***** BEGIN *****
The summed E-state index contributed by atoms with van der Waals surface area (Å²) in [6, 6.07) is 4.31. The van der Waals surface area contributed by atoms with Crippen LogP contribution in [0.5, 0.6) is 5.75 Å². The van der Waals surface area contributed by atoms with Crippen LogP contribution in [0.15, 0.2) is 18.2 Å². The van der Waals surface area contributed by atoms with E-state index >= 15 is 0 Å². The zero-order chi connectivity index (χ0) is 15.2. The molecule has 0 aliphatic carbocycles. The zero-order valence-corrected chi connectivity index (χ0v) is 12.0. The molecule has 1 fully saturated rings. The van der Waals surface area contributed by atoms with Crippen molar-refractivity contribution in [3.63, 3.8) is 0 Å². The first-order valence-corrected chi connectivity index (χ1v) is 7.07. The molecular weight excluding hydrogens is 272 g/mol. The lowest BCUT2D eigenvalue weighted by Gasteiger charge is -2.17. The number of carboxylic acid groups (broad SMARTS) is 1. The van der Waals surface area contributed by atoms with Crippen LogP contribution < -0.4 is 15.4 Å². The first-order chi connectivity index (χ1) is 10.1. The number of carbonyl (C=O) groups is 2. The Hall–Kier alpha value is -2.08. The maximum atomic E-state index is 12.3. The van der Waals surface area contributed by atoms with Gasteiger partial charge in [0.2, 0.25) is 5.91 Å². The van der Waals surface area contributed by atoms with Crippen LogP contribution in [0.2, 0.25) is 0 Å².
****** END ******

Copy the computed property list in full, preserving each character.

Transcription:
The summed E-state index contributed by atoms with van der Waals surface area (Å²) in [6, 6.07) is 4.31. The van der Waals surface area contributed by atoms with Crippen LogP contribution in [0.5, 0.6) is 5.75 Å². The van der Waals surface area contributed by atoms with Crippen LogP contribution in [0.15, 0.2) is 18.2 Å². The van der Waals surface area contributed by atoms with E-state index >= 15 is 0 Å². The zero-order chi connectivity index (χ0) is 15.2. The molecule has 0 aliphatic carbocycles. The zero-order valence-corrected chi connectivity index (χ0v) is 12.0. The molecule has 1 fully saturated rings. The van der Waals surface area contributed by atoms with Crippen molar-refractivity contribution in [3.63, 3.8) is 0 Å². The first-order valence-corrected chi connectivity index (χ1v) is 7.07. The molecular weight excluding hydrogens is 272 g/mol. The lowest BCUT2D eigenvalue weighted by Gasteiger charge is -2.17. The number of carboxylic acid groups (broad SMARTS) is 1. The van der Waals surface area contributed by atoms with Crippen LogP contribution < -0.4 is 15.4 Å². The first-order chi connectivity index (χ1) is 10.1. The number of carbonyl (C=O) groups is 2. The Hall–Kier alpha value is -2.08. The maximum atomic E-state index is 12.3. The van der Waals surface area contributed by atoms with Gasteiger partial charge in [0.2, 0.25) is 5.91 Å². The van der Waals surface area contributed by atoms with Crippen LogP contribution in [0.2, 0.25) is 0 Å².